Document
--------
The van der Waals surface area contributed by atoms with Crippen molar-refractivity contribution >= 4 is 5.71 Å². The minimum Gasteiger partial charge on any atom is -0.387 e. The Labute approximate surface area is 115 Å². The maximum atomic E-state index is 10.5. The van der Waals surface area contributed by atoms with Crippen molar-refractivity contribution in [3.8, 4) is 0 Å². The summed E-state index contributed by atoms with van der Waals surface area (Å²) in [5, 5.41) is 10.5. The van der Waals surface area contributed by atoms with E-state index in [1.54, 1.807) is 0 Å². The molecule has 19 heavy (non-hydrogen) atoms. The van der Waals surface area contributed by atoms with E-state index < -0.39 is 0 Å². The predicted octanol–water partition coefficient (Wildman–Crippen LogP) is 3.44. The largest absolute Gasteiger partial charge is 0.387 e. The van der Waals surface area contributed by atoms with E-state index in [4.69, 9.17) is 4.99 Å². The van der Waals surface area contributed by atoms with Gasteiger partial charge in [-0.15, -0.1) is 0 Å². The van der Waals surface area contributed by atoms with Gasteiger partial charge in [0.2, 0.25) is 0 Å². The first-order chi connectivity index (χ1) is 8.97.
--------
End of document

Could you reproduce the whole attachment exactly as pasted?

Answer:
The van der Waals surface area contributed by atoms with Crippen molar-refractivity contribution >= 4 is 5.71 Å². The minimum Gasteiger partial charge on any atom is -0.387 e. The Labute approximate surface area is 115 Å². The maximum atomic E-state index is 10.5. The van der Waals surface area contributed by atoms with Crippen molar-refractivity contribution in [3.8, 4) is 0 Å². The summed E-state index contributed by atoms with van der Waals surface area (Å²) in [5, 5.41) is 10.5. The van der Waals surface area contributed by atoms with E-state index in [1.54, 1.807) is 0 Å². The molecule has 19 heavy (non-hydrogen) atoms. The van der Waals surface area contributed by atoms with E-state index < -0.39 is 0 Å². The predicted octanol–water partition coefficient (Wildman–Crippen LogP) is 3.44. The largest absolute Gasteiger partial charge is 0.387 e. The van der Waals surface area contributed by atoms with E-state index in [4.69, 9.17) is 4.99 Å². The van der Waals surface area contributed by atoms with Gasteiger partial charge in [-0.15, -0.1) is 0 Å². The van der Waals surface area contributed by atoms with Gasteiger partial charge in [0.2, 0.25) is 0 Å². The first-order chi connectivity index (χ1) is 8.97.